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There was a lady in the west
You scarce would find her marrow
She was courted by nine gentlemen
And a ploughboy lad in Yarrow.

These nine sat drinking at the wine
As oft they'd done before-O
And they made a vow among themselves
To fight with him on Yarrow.

She's washed his face, she's combed his hair
As oft she's done before-O
Gave him a brand down by his side
To fight for her on Yarrow.

As he came o'er yon high high hill
And down the glen so narrow
Nine armed men lay waiting him
Upon the braes of Yarrow.

It's three he wounded, three withdrew
And three he's killed on Yarrow
Till her brother John stepped in behind
And pierced his body thorough.

O father dear, I dreamed a dream
I fear it will prove sorrow
I dreamed I was pulling heather green
On the dowie dens of Yarrow.

O daughter dear I read your dream
To you it will prove sorrow
Your true love John lies dead and slain
On the dowie dens of Yarrow.

As she went o'er yon high high hill
And down the glen so narrow
Twas there she found her true love John
Lying cold and dead on Yarrow.

She washed his face, she combed his hair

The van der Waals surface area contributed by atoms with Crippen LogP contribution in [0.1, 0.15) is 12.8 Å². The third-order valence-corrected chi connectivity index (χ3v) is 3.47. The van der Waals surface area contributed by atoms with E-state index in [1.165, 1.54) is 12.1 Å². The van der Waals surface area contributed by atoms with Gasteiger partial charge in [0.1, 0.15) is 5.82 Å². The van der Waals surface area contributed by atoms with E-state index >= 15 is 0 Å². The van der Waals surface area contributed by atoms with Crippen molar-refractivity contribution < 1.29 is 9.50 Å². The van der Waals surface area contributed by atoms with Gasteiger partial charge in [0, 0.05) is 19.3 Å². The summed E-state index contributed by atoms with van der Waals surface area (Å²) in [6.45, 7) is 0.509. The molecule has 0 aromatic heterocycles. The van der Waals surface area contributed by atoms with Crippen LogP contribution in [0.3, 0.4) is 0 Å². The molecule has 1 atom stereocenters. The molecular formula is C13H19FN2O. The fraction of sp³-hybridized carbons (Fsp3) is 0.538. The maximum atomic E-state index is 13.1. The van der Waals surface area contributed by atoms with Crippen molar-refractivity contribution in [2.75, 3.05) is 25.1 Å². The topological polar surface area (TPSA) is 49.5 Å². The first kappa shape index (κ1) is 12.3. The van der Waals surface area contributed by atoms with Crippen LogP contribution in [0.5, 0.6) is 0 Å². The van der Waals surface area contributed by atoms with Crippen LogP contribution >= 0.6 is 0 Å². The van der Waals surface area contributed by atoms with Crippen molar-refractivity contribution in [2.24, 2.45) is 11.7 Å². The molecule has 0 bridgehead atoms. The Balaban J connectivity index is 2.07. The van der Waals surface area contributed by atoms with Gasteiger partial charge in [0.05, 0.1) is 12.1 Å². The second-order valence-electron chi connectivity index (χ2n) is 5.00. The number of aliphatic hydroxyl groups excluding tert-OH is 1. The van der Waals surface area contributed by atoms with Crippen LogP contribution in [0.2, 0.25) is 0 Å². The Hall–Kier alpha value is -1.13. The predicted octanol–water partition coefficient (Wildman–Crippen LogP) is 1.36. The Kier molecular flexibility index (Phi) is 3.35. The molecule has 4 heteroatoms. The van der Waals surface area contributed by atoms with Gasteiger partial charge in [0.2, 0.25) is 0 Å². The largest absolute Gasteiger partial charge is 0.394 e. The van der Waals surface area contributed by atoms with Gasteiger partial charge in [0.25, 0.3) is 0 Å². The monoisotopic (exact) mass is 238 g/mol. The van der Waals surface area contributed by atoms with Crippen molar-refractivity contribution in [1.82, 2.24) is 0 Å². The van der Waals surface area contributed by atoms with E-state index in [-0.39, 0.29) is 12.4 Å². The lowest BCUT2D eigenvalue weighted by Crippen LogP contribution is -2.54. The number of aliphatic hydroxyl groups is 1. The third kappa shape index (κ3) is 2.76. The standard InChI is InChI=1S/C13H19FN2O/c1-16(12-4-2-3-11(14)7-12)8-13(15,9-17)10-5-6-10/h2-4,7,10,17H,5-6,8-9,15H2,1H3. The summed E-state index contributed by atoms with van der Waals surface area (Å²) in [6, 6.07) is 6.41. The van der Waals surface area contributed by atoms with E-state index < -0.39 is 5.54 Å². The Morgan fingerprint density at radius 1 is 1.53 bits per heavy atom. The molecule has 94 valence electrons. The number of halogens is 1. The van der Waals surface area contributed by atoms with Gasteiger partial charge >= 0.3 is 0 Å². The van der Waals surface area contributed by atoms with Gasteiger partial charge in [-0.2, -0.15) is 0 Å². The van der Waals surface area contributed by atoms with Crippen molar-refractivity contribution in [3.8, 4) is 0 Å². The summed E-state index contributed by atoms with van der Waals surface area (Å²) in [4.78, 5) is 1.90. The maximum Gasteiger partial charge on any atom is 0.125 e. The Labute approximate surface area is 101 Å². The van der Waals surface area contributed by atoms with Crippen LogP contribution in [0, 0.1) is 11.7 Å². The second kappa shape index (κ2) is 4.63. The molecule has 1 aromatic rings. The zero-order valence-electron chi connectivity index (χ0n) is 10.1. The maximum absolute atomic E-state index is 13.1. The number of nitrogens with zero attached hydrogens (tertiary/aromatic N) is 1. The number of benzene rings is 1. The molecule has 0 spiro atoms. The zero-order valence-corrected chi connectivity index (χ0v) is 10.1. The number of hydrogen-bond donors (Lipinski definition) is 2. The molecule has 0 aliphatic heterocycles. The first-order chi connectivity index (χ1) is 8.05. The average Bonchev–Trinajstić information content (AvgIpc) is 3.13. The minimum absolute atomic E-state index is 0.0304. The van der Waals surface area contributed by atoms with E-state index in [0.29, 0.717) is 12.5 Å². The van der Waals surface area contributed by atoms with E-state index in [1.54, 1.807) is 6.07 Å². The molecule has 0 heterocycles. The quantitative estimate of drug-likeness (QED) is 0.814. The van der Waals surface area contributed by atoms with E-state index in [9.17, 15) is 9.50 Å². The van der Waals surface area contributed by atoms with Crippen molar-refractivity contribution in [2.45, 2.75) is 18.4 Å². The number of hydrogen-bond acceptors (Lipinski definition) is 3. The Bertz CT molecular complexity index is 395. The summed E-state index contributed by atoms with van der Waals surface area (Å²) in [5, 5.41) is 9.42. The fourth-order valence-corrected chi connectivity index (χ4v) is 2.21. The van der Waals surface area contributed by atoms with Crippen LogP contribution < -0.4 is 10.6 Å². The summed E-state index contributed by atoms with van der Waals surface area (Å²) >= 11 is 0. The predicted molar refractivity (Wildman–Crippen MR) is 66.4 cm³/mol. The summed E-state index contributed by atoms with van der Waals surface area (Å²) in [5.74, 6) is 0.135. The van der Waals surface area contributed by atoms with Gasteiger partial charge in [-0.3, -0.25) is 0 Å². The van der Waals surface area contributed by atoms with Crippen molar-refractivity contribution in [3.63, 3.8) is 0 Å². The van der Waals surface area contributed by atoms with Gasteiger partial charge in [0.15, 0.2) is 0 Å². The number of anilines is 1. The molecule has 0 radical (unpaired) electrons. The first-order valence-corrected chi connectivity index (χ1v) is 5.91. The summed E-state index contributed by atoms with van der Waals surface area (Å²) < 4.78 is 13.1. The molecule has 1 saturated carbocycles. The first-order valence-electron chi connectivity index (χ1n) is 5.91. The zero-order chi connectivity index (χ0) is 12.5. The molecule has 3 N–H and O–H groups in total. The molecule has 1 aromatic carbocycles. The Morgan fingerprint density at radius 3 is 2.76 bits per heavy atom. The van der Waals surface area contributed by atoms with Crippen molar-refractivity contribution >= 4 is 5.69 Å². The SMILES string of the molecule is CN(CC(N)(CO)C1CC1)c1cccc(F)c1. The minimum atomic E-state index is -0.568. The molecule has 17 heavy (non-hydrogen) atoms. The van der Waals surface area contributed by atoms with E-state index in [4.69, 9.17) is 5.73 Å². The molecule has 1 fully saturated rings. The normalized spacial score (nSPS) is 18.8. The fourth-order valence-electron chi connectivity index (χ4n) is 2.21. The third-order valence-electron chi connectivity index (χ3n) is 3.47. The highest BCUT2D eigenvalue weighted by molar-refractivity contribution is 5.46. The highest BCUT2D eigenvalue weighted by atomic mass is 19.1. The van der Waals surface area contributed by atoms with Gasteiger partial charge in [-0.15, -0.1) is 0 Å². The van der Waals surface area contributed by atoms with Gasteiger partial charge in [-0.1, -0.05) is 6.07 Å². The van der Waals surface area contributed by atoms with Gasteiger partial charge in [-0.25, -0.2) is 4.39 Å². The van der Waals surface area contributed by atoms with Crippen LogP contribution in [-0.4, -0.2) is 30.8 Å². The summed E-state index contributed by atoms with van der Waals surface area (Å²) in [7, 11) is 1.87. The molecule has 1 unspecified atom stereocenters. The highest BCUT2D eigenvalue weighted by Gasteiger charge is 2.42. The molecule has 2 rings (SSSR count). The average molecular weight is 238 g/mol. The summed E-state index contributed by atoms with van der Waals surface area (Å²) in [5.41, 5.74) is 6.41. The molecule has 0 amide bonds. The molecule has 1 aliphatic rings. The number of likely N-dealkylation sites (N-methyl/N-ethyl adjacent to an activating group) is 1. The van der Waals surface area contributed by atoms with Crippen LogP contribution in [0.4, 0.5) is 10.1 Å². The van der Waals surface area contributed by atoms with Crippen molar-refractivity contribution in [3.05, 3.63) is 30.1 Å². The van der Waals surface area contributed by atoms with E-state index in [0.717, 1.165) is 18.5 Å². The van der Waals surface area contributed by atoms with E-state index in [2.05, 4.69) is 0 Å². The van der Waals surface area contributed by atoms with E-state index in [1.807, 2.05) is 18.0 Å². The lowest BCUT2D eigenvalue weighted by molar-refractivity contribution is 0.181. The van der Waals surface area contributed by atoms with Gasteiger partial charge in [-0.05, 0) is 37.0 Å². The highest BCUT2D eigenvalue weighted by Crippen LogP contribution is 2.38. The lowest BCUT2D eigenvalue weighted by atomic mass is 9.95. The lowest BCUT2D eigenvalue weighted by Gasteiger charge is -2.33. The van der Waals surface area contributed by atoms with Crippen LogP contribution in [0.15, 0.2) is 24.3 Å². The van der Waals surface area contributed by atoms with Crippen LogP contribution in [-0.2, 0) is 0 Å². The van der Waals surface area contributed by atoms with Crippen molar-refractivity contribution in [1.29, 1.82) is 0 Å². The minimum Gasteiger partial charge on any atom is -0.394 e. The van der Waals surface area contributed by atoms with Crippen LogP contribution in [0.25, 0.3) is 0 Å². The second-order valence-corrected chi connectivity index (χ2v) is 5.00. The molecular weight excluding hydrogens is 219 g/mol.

As she had done before-O
And she kissed the blood from off his wounds
On the dowie dens of Yarrow.

Her hair it was three quarters long
The colour it was yellow
She tied it round his middle small
And carried him home to Yarrow.

O daughter dear, dry up your tears
And weep no more for sorrow
I'll wed you to a better man
Than the ploughboy lad of Yarrow.

O father dear you've seven sons
You may wed them all tomorrow
But the fairest flower among them all
Was the lad I wooed on Yarrow.

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Source: The Seeds of Love, Stephen Sedley, EFDSS,1967

Collected from John Potts,Peebleshire by Lucy Broadwood

The tune is often associated with "Andrew Lammie/The Trumpeter of Fyvie", Child 233

The Sedley set is, as usual, a collation from several quite separate sources; in this case, Child, Greig and MacColl. Regrettably (and as usual), he didn't specify; at all events, it is not, as presented, a traditional text. The tune was noted by Lucy Broadwood from John Potts at Whitehope Farm, Peeblesshire, in 1907; and was first published in The Journal of the Folk-Song Society, vol.V, issue 19, 1905.

The Corries, too, seem to have recorded a "mix-and match" collation from various different sources, so far as I can tell; probably based on Child 214E (itself probably a collation from other sources), which was printed in Scott's Minstrelsy of the Scottish Border. They began it with

Late at e'en, drinking the wine.

Roud: 13 (Search Roud index at VWML)
Child: 214

Related Songs:  Eternal Life (melodic) The Dewy Dells of Yarrow. (thematic)

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